A major shift and investment in educational programming is taking place at The Naples Players. The community theatre company on 5th Avenue is revisioning its education department by adding and recasting staff focused on education. Executive Artistic Director Bryce Alexander sees the changes as a natural transformation, not a shakeup. “We’ve acquired nationally recognized talent in education and
wellness,” Alexander said. “Coupled with our program’s explosive growth and incredible results, we wanted to refocus our goals and expectations to position the theatre and our community for continued success.”
Joining the theatre company as Director of Education is Hester Kamin. Kamin is internationally recognized and known for her recent roles as the Director of Education at Gulfshore Playhouse
and Barrington Stage Company. Meanwhile, Craig Price is focusing on community outreach and the theatre’s ever-growing and impactful Wellness Through the Arts programs as the Director of Community Education and Wellness.
Finally, Education Stage Manager Kenzie Currie will continue to support the theatre’s education programming and productions. “Together, these three are jumpstarting a major initiative for arts education in Southwest Florida,” Alexander said. Already a burgeoning program, The Naples Players’ Wellness Through the Arts boasts partnerships with The David Lawrence Center, The Naples Women’s Shelter, STARability, Collier County Public Schools, AVOW Hospice, and even Florida Gulf Coast University— where a joint study at the PACE Center for Girls determined that improv techniques reduced the daily reported anxiety of participants by more than 25%.
In one such wellness class, Improv for Autism, Clinical Social Worker and Licensed Therapist Margo Escott and Craig Price team up to teach young people communication and confidence—and that’s not all. The team takes students’ IEPs (Individualized Education Plans) from their schools and works directly on those goals at the theatre, too. “The Naples Players provides students another step in achieving their academic goals through true “theatre therapy,’” Craig Price said.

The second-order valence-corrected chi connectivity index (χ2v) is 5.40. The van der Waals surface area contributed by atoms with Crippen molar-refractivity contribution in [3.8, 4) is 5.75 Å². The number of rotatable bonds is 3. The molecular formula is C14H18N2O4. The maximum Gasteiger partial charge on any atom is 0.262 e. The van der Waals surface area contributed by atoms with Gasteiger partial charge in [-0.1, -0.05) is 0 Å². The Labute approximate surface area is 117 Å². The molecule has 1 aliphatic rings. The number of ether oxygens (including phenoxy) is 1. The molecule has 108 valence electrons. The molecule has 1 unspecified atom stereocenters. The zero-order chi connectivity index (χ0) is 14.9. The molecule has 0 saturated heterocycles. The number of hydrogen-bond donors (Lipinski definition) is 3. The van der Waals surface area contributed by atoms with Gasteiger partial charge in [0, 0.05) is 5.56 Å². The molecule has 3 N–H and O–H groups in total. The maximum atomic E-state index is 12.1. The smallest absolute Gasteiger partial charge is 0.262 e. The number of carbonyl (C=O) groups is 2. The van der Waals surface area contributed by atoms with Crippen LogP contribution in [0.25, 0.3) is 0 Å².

“It benefits them at home, in the classroom, and in the workplace.” Parents like Lou and Laura Georgelos are amazed by the progress they see achieved through the theatre’s wellness classes.
“We’ve noticed a confidence when asked to speak in social situations,” said Laura Georgelos. “Historically, our daughter didn’t like being singled out to perform or speak, but now she’s more
inclined to jump into a conversation even when she’s among an unfamiliar group.”
Beyond individuals and families, The Naples Players embraces partnership with local organizations that cater to people with Autism Spectrum Disorder, Parkinson’s Disease, and those with developmental delays. One such nonprofit, Able Academy, regularly busses students to The Naples Players for therapeutic programming and job skill training. The impact of Wellness Through the Arts isn’t limited to just children, either.
The Naples Players partnered with The Alzheimer’s Association of Southwest Florida to offer theatre therapy programs to people with Alzheimer’s and their caregivers. Research from around the country has already demonstrated the benefits of such programs. These partnerships and programs combined with The Naples Players’ “Sensory Friendly” performances—performances specifically modified to be less stimulating and more welcoming to adults and children with disabilities or special challenges—make certain all people can participate at The Naples Players in a safe environment for both performances and classes.
The Naples Players says this is just the beginning. With The Naples Players’ KidzAct program growing more than 35% in just 3 years, the theatre has announced a new partnership with the Nation’s
leading Performing Arts Highschool—The Interlochen School for the Arts, in Interlochen Michigan. Thanks to a grant from the Corson Family Foundation, students from The Naples Players will be eligible for an exclusive scholarship to attend summer training at the prestigious school while faculty from the school will be travelling to Naples periodically to teach masterclasses.
All of this is enhanced by The Naples Players’ hugely competitive College Internship Program, which provides housing, a financial stipend, and meaningful design opportunities. With more than 250 applicants for only 5 positions, Cole Butcher, the program’s creator and TNP’s Production Stage Manager is impressed with the program’s success. “The students have continually expressed how important it is that each student be treated like an industry professional—garnering both professional and personal skills in a caring but demanding environment,” Butcher said.
Meanwhile, the theatre has seen ticket sales skyrocket and subscribers more than double in the last three years. “The Naples Players is committed to our community, and I think that resonates with people. Whether you are coming to see a great show, or coming to learn about the arts, you want to be part of something important and impactful, and that’s what we’re doing here,” Alexander said. “We’re assembling a passionate team of community members, and this is just another step in building our community into the best place possible.”
To register or for more details, contact the Director of Community Engagement & Wellness, Craig Price at (239) 434-7340 ext. 103.
Registration is available online (www.naplesplayers.org) or by phone. 15% off all classes is offered for all Naples Players Members.